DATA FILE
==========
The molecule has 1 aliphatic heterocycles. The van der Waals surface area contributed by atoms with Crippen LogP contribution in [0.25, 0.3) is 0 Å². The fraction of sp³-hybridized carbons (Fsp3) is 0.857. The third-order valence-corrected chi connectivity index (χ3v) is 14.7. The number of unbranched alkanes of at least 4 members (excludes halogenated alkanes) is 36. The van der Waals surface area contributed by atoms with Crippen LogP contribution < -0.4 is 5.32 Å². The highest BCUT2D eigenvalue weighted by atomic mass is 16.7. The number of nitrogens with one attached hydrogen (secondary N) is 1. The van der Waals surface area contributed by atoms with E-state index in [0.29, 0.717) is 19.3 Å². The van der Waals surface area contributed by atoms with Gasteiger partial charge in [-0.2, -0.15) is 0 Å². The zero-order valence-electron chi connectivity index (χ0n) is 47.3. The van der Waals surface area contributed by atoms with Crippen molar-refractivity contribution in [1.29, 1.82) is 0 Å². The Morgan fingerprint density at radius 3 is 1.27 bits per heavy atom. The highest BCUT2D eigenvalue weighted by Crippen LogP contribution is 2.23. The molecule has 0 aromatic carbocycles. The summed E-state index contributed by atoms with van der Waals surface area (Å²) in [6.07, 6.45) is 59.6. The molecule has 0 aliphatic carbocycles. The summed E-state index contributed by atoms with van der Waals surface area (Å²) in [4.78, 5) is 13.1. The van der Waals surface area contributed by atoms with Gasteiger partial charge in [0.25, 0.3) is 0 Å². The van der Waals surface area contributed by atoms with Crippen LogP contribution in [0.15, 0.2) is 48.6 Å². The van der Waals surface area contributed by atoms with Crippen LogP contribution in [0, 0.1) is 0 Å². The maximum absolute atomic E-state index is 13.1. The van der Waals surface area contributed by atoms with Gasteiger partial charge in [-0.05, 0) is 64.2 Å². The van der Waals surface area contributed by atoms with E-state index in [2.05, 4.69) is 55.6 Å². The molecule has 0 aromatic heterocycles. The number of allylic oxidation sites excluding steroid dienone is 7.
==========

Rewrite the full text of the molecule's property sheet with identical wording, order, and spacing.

The molecule has 1 aliphatic heterocycles. The van der Waals surface area contributed by atoms with Crippen LogP contribution in [0.25, 0.3) is 0 Å². The fraction of sp³-hybridized carbons (Fsp3) is 0.857. The third-order valence-corrected chi connectivity index (χ3v) is 14.7. The number of unbranched alkanes of at least 4 members (excludes halogenated alkanes) is 36. The van der Waals surface area contributed by atoms with Crippen LogP contribution < -0.4 is 5.32 Å². The highest BCUT2D eigenvalue weighted by atomic mass is 16.7. The number of nitrogens with one attached hydrogen (secondary N) is 1. The van der Waals surface area contributed by atoms with E-state index in [0.29, 0.717) is 19.3 Å². The van der Waals surface area contributed by atoms with Gasteiger partial charge in [-0.2, -0.15) is 0 Å². The zero-order valence-electron chi connectivity index (χ0n) is 47.3. The van der Waals surface area contributed by atoms with Crippen molar-refractivity contribution in [1.29, 1.82) is 0 Å². The Morgan fingerprint density at radius 3 is 1.27 bits per heavy atom. The highest BCUT2D eigenvalue weighted by Crippen LogP contribution is 2.23. The molecule has 0 aromatic carbocycles. The summed E-state index contributed by atoms with van der Waals surface area (Å²) in [6.07, 6.45) is 59.6. The molecule has 0 aliphatic carbocycles. The summed E-state index contributed by atoms with van der Waals surface area (Å²) in [4.78, 5) is 13.1. The van der Waals surface area contributed by atoms with Gasteiger partial charge in [0.25, 0.3) is 0 Å². The van der Waals surface area contributed by atoms with Crippen LogP contribution in [0.15, 0.2) is 48.6 Å². The van der Waals surface area contributed by atoms with Crippen LogP contribution in [0, 0.1) is 0 Å². The maximum absolute atomic E-state index is 13.1. The van der Waals surface area contributed by atoms with Gasteiger partial charge in [-0.05, 0) is 64.2 Å². The van der Waals surface area contributed by atoms with E-state index in [2.05, 4.69) is 55.6 Å². The molecule has 0 aromatic heterocycles. The number of allylic oxidation sites excluding steroid dienone is 7.